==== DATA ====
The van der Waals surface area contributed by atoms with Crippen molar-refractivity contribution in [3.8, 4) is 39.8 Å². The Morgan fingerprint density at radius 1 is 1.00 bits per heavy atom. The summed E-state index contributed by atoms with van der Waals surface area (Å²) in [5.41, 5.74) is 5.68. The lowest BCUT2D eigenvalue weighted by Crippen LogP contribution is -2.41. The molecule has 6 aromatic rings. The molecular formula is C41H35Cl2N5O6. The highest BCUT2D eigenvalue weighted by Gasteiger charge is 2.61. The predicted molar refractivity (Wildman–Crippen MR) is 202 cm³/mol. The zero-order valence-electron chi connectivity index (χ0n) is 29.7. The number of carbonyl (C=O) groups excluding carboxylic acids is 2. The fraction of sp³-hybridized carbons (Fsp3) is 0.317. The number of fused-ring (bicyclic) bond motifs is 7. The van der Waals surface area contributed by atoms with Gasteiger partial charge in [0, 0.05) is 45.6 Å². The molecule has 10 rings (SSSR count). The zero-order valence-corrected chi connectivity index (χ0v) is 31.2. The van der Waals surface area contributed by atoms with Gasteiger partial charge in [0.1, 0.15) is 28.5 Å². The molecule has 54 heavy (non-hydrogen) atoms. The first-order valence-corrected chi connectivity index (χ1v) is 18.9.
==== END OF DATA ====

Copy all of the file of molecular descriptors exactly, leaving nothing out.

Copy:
The van der Waals surface area contributed by atoms with Crippen molar-refractivity contribution in [3.8, 4) is 39.8 Å². The Morgan fingerprint density at radius 1 is 1.00 bits per heavy atom. The summed E-state index contributed by atoms with van der Waals surface area (Å²) in [5.41, 5.74) is 5.68. The lowest BCUT2D eigenvalue weighted by Crippen LogP contribution is -2.41. The molecule has 6 aromatic rings. The molecular formula is C41H35Cl2N5O6. The highest BCUT2D eigenvalue weighted by Gasteiger charge is 2.61. The predicted molar refractivity (Wildman–Crippen MR) is 202 cm³/mol. The zero-order valence-electron chi connectivity index (χ0n) is 29.7. The number of carbonyl (C=O) groups excluding carboxylic acids is 2. The fraction of sp³-hybridized carbons (Fsp3) is 0.317. The number of fused-ring (bicyclic) bond motifs is 7. The van der Waals surface area contributed by atoms with Gasteiger partial charge in [0, 0.05) is 45.6 Å². The molecule has 10 rings (SSSR count). The zero-order valence-corrected chi connectivity index (χ0v) is 31.2. The van der Waals surface area contributed by atoms with Gasteiger partial charge in [0.1, 0.15) is 28.5 Å². The molecule has 54 heavy (non-hydrogen) atoms. The first-order valence-corrected chi connectivity index (χ1v) is 18.9.